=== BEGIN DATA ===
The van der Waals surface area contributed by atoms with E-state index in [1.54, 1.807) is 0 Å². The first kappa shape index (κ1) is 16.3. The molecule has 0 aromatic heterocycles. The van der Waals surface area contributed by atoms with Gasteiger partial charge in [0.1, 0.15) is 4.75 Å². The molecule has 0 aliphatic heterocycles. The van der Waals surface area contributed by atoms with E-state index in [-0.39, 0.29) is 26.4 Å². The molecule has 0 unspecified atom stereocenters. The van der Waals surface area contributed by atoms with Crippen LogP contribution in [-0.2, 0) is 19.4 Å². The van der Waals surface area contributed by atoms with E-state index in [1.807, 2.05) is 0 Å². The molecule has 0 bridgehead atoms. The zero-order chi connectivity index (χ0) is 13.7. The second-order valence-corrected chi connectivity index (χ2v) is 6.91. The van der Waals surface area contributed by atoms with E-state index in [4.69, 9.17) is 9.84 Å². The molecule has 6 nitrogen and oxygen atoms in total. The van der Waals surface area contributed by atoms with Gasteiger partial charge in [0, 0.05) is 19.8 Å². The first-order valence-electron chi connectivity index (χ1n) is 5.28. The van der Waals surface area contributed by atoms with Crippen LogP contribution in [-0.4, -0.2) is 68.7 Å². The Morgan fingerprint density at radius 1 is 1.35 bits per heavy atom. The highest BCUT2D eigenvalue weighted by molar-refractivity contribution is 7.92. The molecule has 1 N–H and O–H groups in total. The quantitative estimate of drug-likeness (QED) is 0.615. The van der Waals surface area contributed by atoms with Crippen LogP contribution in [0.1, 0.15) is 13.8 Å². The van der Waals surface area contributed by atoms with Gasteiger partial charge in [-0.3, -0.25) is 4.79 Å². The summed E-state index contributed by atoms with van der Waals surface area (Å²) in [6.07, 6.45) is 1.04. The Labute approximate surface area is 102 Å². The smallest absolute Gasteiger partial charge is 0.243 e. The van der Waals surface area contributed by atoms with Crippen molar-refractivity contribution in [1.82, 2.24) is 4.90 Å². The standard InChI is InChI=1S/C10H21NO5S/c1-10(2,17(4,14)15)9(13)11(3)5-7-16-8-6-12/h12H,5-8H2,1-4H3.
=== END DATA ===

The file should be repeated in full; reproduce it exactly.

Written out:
The van der Waals surface area contributed by atoms with E-state index in [1.54, 1.807) is 0 Å². The first kappa shape index (κ1) is 16.3. The molecule has 0 aromatic heterocycles. The van der Waals surface area contributed by atoms with Gasteiger partial charge in [0.1, 0.15) is 4.75 Å². The molecule has 0 aliphatic heterocycles. The van der Waals surface area contributed by atoms with E-state index in [-0.39, 0.29) is 26.4 Å². The molecule has 0 unspecified atom stereocenters. The van der Waals surface area contributed by atoms with Crippen LogP contribution in [-0.2, 0) is 19.4 Å². The van der Waals surface area contributed by atoms with E-state index in [1.807, 2.05) is 0 Å². The molecule has 0 bridgehead atoms. The zero-order chi connectivity index (χ0) is 13.7. The second-order valence-corrected chi connectivity index (χ2v) is 6.91. The van der Waals surface area contributed by atoms with E-state index in [4.69, 9.17) is 9.84 Å². The molecule has 6 nitrogen and oxygen atoms in total. The van der Waals surface area contributed by atoms with Gasteiger partial charge in [0, 0.05) is 19.8 Å². The first-order valence-electron chi connectivity index (χ1n) is 5.28. The van der Waals surface area contributed by atoms with Crippen LogP contribution in [-0.4, -0.2) is 68.7 Å². The Morgan fingerprint density at radius 1 is 1.35 bits per heavy atom. The highest BCUT2D eigenvalue weighted by molar-refractivity contribution is 7.92. The molecule has 1 N–H and O–H groups in total. The quantitative estimate of drug-likeness (QED) is 0.615. The van der Waals surface area contributed by atoms with Crippen LogP contribution in [0.1, 0.15) is 13.8 Å². The van der Waals surface area contributed by atoms with Gasteiger partial charge in [-0.3, -0.25) is 4.79 Å². The summed E-state index contributed by atoms with van der Waals surface area (Å²) in [6.07, 6.45) is 1.04. The Labute approximate surface area is 102 Å². The smallest absolute Gasteiger partial charge is 0.243 e. The van der Waals surface area contributed by atoms with Crippen molar-refractivity contribution in [1.82, 2.24) is 4.90 Å². The standard InChI is InChI=1S/C10H21NO5S/c1-10(2,17(4,14)15)9(13)11(3)5-7-16-8-6-12/h12H,5-8H2,1-4H3.